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I agree wholeheartedly with this post, but I propose one exception for goods: Loss leaders.

It obviously doesn't apply to stocks, but items may be discounted much further than their price (what people would buy them for) to entice customers to come in and buy other goods.

I am thinking Black Friday deals, or even Video-game consoles, where little to no profit is made on the hardware itself, with an expectation that games (software) with higher profit margins will make up for the upfront "discounted" price.

Different strategies lead to different ways of thinking about pricing. Supply/Demand and costs might imply a profit-maximizing equilibrium of $400 for the console, but when taking into consideration the games Companies bite the bullet upfront to maximize the profit on the complementary goods they offer.

Great post, great blog, keep it up. Greetings from Rio de Janeiro.


For trend-followers, price = market value.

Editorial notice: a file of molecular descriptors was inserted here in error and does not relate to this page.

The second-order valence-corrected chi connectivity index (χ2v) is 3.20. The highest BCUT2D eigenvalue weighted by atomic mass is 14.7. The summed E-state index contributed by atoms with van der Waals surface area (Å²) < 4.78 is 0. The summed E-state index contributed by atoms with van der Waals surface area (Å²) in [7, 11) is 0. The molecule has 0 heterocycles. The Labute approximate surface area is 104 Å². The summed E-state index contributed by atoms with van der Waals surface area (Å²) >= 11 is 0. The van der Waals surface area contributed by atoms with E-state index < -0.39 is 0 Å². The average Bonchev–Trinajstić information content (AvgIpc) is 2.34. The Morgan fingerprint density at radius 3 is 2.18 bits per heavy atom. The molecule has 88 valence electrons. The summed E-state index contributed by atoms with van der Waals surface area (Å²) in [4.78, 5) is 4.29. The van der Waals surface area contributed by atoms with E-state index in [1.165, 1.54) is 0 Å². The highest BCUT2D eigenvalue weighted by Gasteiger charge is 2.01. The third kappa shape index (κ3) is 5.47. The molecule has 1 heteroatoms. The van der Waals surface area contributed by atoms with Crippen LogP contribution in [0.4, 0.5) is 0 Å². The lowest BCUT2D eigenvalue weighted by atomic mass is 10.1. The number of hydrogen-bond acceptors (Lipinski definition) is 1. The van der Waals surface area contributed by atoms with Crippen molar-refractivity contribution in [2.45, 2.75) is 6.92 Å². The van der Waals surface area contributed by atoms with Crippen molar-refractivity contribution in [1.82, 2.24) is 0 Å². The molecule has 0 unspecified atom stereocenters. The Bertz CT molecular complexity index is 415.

Kent @ The Financial Philosopher

@ Pedro:

Yes there are factors to consider, both on the seller side and the buyer side. There are various motivations to sell and various motivations to buy.

Greetings back to you from Mount Pleasant, South Carolina!


I agree, which is why I added the additional thoughts at the end of the post. You say it better: For trend-followers, price equals market value. However, market value may not match the individual's (your) value.

Depending upon several factors, such as holding period, buying a stock perceived by the market as "over-priced," can still be a good decision.

Personally, I'm almost entirely passive in my approach, especially for my clients. "Beating the market" is easier when you're not trying, just as happiness can be "found" easier when not looking...

Thanks for adding your thoughts...


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About Kent Thune

  • Kent Thune is a wealth manager, a writer and a philosopher... Read More


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